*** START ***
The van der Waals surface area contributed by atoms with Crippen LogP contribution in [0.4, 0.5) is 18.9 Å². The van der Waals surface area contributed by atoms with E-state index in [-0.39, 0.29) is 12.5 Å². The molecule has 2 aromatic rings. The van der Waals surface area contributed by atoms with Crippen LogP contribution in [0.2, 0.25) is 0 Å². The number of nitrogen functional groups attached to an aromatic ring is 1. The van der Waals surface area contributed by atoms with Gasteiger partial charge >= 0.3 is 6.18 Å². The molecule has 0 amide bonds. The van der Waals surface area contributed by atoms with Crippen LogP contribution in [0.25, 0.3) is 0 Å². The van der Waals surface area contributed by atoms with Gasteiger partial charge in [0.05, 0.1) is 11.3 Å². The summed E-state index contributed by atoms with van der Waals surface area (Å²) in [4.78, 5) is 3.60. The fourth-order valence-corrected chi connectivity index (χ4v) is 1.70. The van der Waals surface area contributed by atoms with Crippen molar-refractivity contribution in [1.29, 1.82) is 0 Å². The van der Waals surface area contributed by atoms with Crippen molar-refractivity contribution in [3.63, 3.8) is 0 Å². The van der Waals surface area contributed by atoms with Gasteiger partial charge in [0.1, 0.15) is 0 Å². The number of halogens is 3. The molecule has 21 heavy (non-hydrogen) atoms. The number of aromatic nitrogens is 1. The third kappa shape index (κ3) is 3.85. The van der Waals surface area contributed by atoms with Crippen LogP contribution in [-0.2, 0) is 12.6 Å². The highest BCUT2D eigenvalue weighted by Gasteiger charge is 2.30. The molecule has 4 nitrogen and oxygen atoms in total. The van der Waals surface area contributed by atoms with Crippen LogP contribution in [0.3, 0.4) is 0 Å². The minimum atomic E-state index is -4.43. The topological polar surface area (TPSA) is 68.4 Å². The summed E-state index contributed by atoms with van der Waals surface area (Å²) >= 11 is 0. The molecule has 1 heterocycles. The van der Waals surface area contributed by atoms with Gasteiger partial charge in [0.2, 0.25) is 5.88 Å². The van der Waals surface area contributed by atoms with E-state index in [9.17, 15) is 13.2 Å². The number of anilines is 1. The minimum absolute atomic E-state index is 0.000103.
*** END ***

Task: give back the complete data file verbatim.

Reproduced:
The van der Waals surface area contributed by atoms with Crippen LogP contribution in [0.4, 0.5) is 18.9 Å². The van der Waals surface area contributed by atoms with E-state index in [-0.39, 0.29) is 12.5 Å². The molecule has 2 aromatic rings. The van der Waals surface area contributed by atoms with Crippen LogP contribution in [0.2, 0.25) is 0 Å². The number of nitrogen functional groups attached to an aromatic ring is 1. The van der Waals surface area contributed by atoms with Gasteiger partial charge >= 0.3 is 6.18 Å². The molecule has 0 amide bonds. The van der Waals surface area contributed by atoms with Crippen LogP contribution in [0.25, 0.3) is 0 Å². The van der Waals surface area contributed by atoms with Gasteiger partial charge in [0.05, 0.1) is 11.3 Å². The summed E-state index contributed by atoms with van der Waals surface area (Å²) in [4.78, 5) is 3.60. The fourth-order valence-corrected chi connectivity index (χ4v) is 1.70. The van der Waals surface area contributed by atoms with Crippen molar-refractivity contribution in [1.29, 1.82) is 0 Å². The van der Waals surface area contributed by atoms with Crippen molar-refractivity contribution in [3.63, 3.8) is 0 Å². The van der Waals surface area contributed by atoms with Gasteiger partial charge in [0.1, 0.15) is 0 Å². The number of halogens is 3. The molecule has 21 heavy (non-hydrogen) atoms. The number of aromatic nitrogens is 1. The third kappa shape index (κ3) is 3.85. The van der Waals surface area contributed by atoms with Crippen LogP contribution in [-0.2, 0) is 12.6 Å². The highest BCUT2D eigenvalue weighted by Gasteiger charge is 2.30. The molecule has 4 nitrogen and oxygen atoms in total. The van der Waals surface area contributed by atoms with Crippen LogP contribution in [0.3, 0.4) is 0 Å². The minimum atomic E-state index is -4.43. The topological polar surface area (TPSA) is 68.4 Å². The summed E-state index contributed by atoms with van der Waals surface area (Å²) >= 11 is 0. The molecule has 1 heterocycles. The van der Waals surface area contributed by atoms with Gasteiger partial charge in [0.2, 0.25) is 5.88 Å². The van der Waals surface area contributed by atoms with E-state index in [9.17, 15) is 13.2 Å². The number of anilines is 1. The minimum absolute atomic E-state index is 0.000103.